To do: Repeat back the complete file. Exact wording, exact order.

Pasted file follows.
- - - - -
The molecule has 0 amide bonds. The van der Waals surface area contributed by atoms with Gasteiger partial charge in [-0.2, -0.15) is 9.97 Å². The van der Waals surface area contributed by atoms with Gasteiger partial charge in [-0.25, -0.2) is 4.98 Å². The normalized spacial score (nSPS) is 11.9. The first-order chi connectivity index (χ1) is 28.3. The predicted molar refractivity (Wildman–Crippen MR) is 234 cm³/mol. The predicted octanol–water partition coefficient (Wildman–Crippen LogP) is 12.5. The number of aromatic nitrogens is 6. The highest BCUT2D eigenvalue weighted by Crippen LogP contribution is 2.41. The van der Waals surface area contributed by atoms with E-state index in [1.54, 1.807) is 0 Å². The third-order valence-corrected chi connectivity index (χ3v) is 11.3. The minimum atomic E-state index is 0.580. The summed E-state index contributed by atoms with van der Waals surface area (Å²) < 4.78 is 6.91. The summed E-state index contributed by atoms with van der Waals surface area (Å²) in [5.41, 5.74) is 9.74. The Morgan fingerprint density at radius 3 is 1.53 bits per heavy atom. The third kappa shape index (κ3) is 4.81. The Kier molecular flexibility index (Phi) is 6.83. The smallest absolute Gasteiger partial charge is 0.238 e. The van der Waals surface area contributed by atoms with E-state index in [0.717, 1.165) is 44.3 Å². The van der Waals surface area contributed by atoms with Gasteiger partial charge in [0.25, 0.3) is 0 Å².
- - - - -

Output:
The molecule has 0 amide bonds. The van der Waals surface area contributed by atoms with Gasteiger partial charge in [-0.2, -0.15) is 9.97 Å². The van der Waals surface area contributed by atoms with Gasteiger partial charge in [-0.25, -0.2) is 4.98 Å². The normalized spacial score (nSPS) is 11.9. The first-order chi connectivity index (χ1) is 28.3. The predicted molar refractivity (Wildman–Crippen MR) is 234 cm³/mol. The predicted octanol–water partition coefficient (Wildman–Crippen LogP) is 12.5. The number of aromatic nitrogens is 6. The highest BCUT2D eigenvalue weighted by Crippen LogP contribution is 2.41. The van der Waals surface area contributed by atoms with E-state index in [1.54, 1.807) is 0 Å². The third-order valence-corrected chi connectivity index (χ3v) is 11.3. The minimum atomic E-state index is 0.580. The summed E-state index contributed by atoms with van der Waals surface area (Å²) < 4.78 is 6.91. The summed E-state index contributed by atoms with van der Waals surface area (Å²) in [5.41, 5.74) is 9.74. The Morgan fingerprint density at radius 3 is 1.53 bits per heavy atom. The third kappa shape index (κ3) is 4.81. The Kier molecular flexibility index (Phi) is 6.83. The smallest absolute Gasteiger partial charge is 0.238 e. The van der Waals surface area contributed by atoms with E-state index in [0.717, 1.165) is 44.3 Å². The van der Waals surface area contributed by atoms with Gasteiger partial charge in [0.25, 0.3) is 0 Å².